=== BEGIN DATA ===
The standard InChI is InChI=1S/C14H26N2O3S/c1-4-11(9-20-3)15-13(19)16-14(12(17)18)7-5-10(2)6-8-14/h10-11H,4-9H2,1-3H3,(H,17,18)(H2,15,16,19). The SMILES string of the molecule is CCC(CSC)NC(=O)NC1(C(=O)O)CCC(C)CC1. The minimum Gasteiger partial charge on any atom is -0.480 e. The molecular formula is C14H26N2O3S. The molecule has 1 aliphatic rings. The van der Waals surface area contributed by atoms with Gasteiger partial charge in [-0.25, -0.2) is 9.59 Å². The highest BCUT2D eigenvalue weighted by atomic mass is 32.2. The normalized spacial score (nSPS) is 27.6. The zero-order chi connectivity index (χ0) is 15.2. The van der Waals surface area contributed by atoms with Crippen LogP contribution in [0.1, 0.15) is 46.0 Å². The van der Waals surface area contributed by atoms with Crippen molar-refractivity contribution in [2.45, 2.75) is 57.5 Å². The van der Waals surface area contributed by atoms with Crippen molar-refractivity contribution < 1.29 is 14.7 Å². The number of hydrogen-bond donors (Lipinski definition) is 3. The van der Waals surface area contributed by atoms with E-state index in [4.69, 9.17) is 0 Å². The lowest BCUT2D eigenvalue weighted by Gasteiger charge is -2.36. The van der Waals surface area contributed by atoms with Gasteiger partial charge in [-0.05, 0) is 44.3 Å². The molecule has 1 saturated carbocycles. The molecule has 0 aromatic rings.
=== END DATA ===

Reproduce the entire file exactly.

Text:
The standard InChI is InChI=1S/C14H26N2O3S/c1-4-11(9-20-3)15-13(19)16-14(12(17)18)7-5-10(2)6-8-14/h10-11H,4-9H2,1-3H3,(H,17,18)(H2,15,16,19). The SMILES string of the molecule is CCC(CSC)NC(=O)NC1(C(=O)O)CCC(C)CC1. The minimum Gasteiger partial charge on any atom is -0.480 e. The molecular formula is C14H26N2O3S. The molecule has 1 aliphatic rings. The van der Waals surface area contributed by atoms with Gasteiger partial charge in [-0.25, -0.2) is 9.59 Å². The highest BCUT2D eigenvalue weighted by atomic mass is 32.2. The normalized spacial score (nSPS) is 27.6. The zero-order chi connectivity index (χ0) is 15.2. The van der Waals surface area contributed by atoms with Crippen LogP contribution in [0.1, 0.15) is 46.0 Å². The van der Waals surface area contributed by atoms with Crippen molar-refractivity contribution in [2.45, 2.75) is 57.5 Å². The van der Waals surface area contributed by atoms with Crippen molar-refractivity contribution < 1.29 is 14.7 Å². The number of hydrogen-bond donors (Lipinski definition) is 3. The van der Waals surface area contributed by atoms with E-state index in [4.69, 9.17) is 0 Å². The lowest BCUT2D eigenvalue weighted by Gasteiger charge is -2.36. The van der Waals surface area contributed by atoms with Gasteiger partial charge in [-0.05, 0) is 44.3 Å². The molecule has 1 saturated carbocycles. The molecule has 0 aromatic rings.